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Minimal template engine with compiled output for JavaScript.


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Minimal template engine with compiled output for JavaScript.


This package is available as a NPM package. To install it, use the following command:

npm install @fnando/seagull --save

If you're using Yarn (and you should):

yarn add @fnando/seagull


Syntax Highlighting

Precompiling templates

To compile templates into JavaScript, use the CLI:

# You can use either a file path (e.g. src/templates/hello.sea) or a glob
# pattern (e.g. src/**/*.sea) as the input source.
$ seagull compile --input hello.sea --output hello.js

# To export individual files, use a directory path without the `.js` extension.
$ seagull compile --input 'src/**/*.sea' --output 'src/helpers'

Compiling templates in runtime

import { compile } from "@fnando/seagull";

const render = compile("Hello there, {name}.");

render({ name: "John" });
//=> Hello there, John.



Hello there, {name}.
Hello there, {}.


{if isReady}

{unless isReady}

{when status="ready"}Ready!{/when}
{when status='ready'}Ready!{/when}
{when status=readyStatus}Ready!{/when}
{when status=statuses.ready}Ready!{/when}


Iterating arrays:

{each person in people}
  Hi there, {}.

{each person, index in people}
  {index}: {}

Iterating dictionaries (objects with key value):

{each id => person in peopleMap}
  Hello, {}. Your id is {id}.

{each id => person, index in peopleMap}
  {index}: {} ({id})


Helpers that receive one single positional argument must be called by pipeling the parameter into the helper.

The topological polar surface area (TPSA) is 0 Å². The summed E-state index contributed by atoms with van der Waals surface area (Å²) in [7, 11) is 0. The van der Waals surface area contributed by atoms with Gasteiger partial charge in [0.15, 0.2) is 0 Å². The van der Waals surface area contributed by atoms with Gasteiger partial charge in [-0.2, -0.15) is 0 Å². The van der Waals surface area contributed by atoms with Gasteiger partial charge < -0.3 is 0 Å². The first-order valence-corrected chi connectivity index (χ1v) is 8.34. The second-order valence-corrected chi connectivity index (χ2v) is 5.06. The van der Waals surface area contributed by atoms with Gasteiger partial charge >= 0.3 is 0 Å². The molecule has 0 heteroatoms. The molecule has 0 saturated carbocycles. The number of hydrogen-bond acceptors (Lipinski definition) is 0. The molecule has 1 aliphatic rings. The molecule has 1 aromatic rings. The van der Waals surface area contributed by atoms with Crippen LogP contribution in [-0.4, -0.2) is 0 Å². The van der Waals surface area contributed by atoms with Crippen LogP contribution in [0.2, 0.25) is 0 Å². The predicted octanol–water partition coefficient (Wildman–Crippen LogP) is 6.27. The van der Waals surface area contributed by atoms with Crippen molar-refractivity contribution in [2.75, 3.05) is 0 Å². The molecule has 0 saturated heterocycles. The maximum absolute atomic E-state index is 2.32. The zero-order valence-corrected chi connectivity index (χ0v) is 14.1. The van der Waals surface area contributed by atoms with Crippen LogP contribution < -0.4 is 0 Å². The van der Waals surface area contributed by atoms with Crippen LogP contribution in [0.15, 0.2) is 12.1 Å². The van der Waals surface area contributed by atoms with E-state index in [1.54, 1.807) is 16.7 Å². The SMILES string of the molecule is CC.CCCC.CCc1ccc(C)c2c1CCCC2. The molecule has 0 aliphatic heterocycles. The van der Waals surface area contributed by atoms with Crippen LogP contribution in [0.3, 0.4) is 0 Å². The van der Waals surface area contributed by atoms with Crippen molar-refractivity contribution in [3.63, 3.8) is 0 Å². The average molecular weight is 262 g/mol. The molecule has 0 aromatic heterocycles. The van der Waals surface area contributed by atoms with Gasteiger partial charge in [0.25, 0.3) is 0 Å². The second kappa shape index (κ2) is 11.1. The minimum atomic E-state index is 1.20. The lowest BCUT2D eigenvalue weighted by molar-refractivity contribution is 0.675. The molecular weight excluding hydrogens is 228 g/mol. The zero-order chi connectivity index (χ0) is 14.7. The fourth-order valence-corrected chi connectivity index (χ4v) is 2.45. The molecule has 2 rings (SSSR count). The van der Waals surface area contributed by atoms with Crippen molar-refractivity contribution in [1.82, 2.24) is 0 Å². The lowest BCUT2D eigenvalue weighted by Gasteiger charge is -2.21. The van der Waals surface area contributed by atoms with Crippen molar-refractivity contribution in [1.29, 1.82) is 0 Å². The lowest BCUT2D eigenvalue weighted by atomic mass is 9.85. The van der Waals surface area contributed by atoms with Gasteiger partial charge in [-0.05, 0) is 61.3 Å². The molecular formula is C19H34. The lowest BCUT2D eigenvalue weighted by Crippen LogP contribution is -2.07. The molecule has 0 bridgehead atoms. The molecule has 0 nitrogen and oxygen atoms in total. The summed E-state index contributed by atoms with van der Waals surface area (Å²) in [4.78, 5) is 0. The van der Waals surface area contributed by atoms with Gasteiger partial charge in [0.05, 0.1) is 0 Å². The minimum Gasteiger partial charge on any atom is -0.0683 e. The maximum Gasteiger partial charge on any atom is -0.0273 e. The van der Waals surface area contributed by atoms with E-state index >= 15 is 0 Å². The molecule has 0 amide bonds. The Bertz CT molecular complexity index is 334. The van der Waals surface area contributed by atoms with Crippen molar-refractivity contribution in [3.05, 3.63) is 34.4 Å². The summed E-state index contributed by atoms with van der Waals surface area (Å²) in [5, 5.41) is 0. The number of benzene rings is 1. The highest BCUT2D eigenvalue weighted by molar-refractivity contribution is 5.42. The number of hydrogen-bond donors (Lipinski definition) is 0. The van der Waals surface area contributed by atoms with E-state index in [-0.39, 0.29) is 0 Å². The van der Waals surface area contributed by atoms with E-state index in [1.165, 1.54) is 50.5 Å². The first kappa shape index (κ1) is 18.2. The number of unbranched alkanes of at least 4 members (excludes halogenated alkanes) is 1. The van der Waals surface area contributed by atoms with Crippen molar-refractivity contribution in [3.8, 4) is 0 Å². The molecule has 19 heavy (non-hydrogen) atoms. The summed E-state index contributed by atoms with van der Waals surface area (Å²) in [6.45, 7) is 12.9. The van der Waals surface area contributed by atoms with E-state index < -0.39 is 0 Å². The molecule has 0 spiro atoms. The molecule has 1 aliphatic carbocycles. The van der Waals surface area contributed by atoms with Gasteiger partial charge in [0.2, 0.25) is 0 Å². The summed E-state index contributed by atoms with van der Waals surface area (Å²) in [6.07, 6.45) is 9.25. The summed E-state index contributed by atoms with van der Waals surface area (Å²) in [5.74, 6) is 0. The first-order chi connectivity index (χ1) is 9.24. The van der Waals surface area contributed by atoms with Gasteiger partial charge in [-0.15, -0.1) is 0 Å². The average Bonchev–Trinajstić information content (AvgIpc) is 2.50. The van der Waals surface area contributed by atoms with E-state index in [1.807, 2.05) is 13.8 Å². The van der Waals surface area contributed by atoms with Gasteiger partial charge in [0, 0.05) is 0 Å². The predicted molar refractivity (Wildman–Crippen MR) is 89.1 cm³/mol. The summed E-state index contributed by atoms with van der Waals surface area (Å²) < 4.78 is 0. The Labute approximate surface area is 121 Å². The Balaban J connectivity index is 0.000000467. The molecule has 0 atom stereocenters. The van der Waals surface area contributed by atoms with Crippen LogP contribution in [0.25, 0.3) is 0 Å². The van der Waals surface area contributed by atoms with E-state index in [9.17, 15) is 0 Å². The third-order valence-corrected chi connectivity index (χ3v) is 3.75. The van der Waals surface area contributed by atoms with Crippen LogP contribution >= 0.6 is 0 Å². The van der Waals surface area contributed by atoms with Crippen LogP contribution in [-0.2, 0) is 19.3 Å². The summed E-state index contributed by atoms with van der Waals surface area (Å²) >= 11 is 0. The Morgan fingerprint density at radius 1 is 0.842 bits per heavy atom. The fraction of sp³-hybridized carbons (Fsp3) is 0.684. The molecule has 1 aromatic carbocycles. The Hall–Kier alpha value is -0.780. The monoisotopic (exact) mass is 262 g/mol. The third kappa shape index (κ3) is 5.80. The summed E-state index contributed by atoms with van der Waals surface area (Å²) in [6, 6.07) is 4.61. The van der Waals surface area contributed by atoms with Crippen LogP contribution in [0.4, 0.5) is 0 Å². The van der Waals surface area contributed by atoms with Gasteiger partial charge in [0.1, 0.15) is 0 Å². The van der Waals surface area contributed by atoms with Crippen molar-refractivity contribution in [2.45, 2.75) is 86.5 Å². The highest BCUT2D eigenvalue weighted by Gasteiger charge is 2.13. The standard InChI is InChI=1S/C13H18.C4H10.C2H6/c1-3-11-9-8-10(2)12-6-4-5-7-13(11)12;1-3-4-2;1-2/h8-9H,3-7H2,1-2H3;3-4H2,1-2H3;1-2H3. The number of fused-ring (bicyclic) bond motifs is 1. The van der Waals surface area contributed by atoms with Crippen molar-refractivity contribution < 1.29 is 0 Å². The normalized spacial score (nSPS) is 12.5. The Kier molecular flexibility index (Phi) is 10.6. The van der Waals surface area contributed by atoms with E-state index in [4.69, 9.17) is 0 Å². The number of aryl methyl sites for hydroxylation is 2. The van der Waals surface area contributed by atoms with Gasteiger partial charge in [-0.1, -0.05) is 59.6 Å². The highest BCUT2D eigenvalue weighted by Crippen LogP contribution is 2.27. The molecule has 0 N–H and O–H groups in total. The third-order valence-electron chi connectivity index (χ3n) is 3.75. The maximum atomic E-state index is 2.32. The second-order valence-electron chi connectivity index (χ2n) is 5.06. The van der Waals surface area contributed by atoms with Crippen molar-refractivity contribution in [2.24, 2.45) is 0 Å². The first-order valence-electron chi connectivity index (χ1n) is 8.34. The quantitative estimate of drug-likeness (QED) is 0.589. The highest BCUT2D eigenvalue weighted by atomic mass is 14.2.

You're name in reverse is {name | upcase | reverse}.

Helpers need to be registered as part of the context when calling the rendering function. Seagull doesn't bundle any helpers.

  name: "John",
  upcase: (input) => input.toUpperCase(),
  reverse: (input) =>
      .reduce((memo, char) => [char].concat(memo), [])

The if and unless blocks also accept helper piping.

{if emails | isEmpty}
  You have no mail!
  emails: [],
  isEmpty: (input) =>
    input &&
    typeof input !== "boolean" &&
    "length" in input &&
    input.length === 0,

Finally, you can also pipe strings to helpers.

{"seagull_is_nice" | i18n}
{'seagull_is_nice' | i18n}

If you're function requires multiple parameters, then you can use the named parameter call.

{i18n path="messages.hello"}

This will translate to a call like i18n({path: "message.hello", name:}).

HTML Escaping

All interpolations are escaped by default. If you need to decode the output for tests, you can import the decode function.

import { compile, decode } from "@fnando/seagull";

test("renders template", () => {
  const template = compile(`{message}`);
  const output = template({ message: "<script>alert(1);</script>" });


Using TypeScript

Seagull doesn't have direct TypeScript support, but that doesn't mean you can't use typed template functions.

The way I like to do it is by creating a file called templates.d.ts somewhere (e.g. if I export the templates to src/helpers/templates.js, then I use src/helpers/templates.d.ts). This file will hold all function types.

Let's say I have a template function that works like hello({name: "John"}); in this case, my module declaration would look like this:

declare module "src/helpers/templates" {
  export function hello(params: { firstName: string }): string;
  export function goodbye(params: { lastName: string }): string;

If you're using helpers, tem you can also type an intermediary template function.

import * as templates from "src/helpers/templates";

// Add your helpers here
// You don't have to inline them (e.g. use `const helpers = {helper}` instead).
const helpers = {};

export function template<
  T extends keyof typeof templates,
  P = Parameters<typeof templates[T]>[0],
>(name: T, params: P): string {
  // @ts-expect-error injecting helpers
  return templates[name]({ ...params, ...helpers });

To call the templates using this function:

import { template } from "src/helpers/template;

console.log(template("hello", {firstName: "John"}));
console.log(template("goodbye", {lastName: "Doe"}));




For more details about how to contribute, please read


The gem is available as open source under the terms of the MIT License. A copy of the license can be found at

Code of Conduct

Everyone interacting in the seagull project's codebases, issue trackers, chat rooms and mailing lists is expected to follow the code of conduct.